Life Insurance – What is a ‘Trust’ policy and should I put my policy in one?

One option to consider when taking out life insurance is putting the policy into what is known as ‘trust’. According to insurer Aegon, only 6% of life insurance policy holders in the UK are set up in this way. Although the process isn’t necessarily suitable for all people, it can be an advantage in the long term for many. Do bear in mind that if you want to discuss the specific advantages of putting your life insurance policy into trust, you may be better off speaking to an adviser (which you can do by clicking here).

A trust allows you to set aside an asset to benefit a specified person or people (the beneficiaries that you nominate). This asset is then managed by a trustee or trustees until such time as the beneficiary is intended to benefit. So let’s say that your spouse is designated to look after your property on behalf of your children until they reach a responsible age, so maybe 18 or 21. Life insurance policies are such an asset, and putting a policy into a trust can affect what happens to the payout from a policy in the event of your death.

By writing your policy in trust, you can ensure that the money goes to the people you intended it for, at the time you intend. If you wish to leave all or part of your insurance money to your children, for instance, you can ask the trustees to keep control of it until they turn 18, 21 or whatever age you specify they can have it.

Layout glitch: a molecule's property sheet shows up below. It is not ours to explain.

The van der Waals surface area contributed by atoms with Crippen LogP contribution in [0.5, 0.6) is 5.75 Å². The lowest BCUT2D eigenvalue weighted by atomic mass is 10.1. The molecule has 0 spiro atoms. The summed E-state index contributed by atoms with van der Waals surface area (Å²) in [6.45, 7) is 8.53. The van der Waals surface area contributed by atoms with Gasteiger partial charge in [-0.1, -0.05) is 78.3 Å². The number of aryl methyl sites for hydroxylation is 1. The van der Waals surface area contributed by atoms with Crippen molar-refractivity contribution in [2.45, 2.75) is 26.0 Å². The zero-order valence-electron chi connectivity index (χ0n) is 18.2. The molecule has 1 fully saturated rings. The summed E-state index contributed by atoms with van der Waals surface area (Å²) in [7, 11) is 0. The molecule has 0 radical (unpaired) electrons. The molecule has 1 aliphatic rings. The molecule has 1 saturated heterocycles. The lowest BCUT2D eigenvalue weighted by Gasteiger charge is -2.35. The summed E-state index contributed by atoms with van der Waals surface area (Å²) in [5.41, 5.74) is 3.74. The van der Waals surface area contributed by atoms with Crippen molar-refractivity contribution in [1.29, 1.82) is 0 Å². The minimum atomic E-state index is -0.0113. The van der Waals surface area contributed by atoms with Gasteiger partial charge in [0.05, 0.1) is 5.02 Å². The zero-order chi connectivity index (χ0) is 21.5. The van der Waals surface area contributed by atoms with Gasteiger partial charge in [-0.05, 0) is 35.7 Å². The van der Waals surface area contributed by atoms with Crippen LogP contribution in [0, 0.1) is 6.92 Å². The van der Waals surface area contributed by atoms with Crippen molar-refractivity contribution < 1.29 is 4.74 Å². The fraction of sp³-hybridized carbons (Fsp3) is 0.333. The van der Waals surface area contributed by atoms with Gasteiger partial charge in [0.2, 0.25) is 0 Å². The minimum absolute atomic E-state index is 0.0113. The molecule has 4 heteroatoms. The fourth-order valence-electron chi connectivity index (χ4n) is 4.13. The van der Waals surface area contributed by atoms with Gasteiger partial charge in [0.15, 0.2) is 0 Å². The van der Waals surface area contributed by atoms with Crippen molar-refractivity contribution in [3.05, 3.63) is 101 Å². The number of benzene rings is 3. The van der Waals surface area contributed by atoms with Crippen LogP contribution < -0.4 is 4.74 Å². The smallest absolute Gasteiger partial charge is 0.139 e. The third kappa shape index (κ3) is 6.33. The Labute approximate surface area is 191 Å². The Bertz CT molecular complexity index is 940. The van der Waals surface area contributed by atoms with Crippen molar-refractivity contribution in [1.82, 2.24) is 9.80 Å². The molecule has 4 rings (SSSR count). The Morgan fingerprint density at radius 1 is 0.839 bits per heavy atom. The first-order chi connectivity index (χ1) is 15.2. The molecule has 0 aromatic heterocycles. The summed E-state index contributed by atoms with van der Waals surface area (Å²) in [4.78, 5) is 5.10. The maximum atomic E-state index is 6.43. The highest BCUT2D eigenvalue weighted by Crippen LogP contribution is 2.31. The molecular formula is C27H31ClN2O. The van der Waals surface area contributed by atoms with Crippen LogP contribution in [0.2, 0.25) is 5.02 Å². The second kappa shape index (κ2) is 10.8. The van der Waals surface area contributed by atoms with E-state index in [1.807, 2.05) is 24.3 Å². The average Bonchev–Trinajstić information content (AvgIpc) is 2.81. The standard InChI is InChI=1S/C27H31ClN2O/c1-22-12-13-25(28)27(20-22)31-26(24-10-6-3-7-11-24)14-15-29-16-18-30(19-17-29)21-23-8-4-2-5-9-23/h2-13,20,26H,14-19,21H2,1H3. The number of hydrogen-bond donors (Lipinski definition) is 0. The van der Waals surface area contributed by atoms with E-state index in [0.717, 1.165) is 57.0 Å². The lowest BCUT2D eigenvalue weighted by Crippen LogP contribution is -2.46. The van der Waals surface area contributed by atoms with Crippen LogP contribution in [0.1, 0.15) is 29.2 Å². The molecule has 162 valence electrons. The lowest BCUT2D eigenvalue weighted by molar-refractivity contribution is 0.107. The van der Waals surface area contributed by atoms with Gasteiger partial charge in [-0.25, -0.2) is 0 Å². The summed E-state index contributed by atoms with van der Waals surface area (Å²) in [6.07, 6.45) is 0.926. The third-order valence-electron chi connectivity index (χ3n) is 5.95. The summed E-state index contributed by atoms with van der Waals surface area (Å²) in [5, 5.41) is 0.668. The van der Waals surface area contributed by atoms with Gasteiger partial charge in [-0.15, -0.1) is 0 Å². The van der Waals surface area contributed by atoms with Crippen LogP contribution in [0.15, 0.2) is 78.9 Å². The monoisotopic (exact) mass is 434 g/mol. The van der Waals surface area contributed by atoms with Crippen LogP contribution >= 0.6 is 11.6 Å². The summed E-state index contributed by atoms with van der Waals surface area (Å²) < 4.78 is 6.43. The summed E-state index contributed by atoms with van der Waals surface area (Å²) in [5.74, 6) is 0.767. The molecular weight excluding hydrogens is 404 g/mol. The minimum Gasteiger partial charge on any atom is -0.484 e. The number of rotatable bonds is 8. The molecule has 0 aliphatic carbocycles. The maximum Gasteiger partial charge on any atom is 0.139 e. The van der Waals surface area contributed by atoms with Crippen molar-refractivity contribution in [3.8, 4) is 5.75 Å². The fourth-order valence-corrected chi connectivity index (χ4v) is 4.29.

By putting your life insurance in trust, your policy is no longer considered to be part of your estate. Current UK inheritance tax laws declare that any part of your estate over the value of £325,000 has to be taxed at 40%. For a lot of people, their house and their life insurance policy will equate to over this limit. By writing your policy in trust, you could potentially avoid your estate being valued at more than this amount, thereby avoiding the need for your family to pay the higher rate of inheritance tax.

The process for claiming a life insurance policy that is not in trust can take some time, and your family won’t be able to claim the insurance money until probate is satisfied. By writing your policy in trust, your family will be able to access the money must faster, helping them deal with unexpected expenses such as funeral costs or the loss of your income more effectively.

Writing a policy in trust should never cost you any extra as the insurance provider should be able to offer this option free of charge at the time you take out the policy. When you speak to a consultant about life insurance, ask for information on trust policies and what this could do for your policy.

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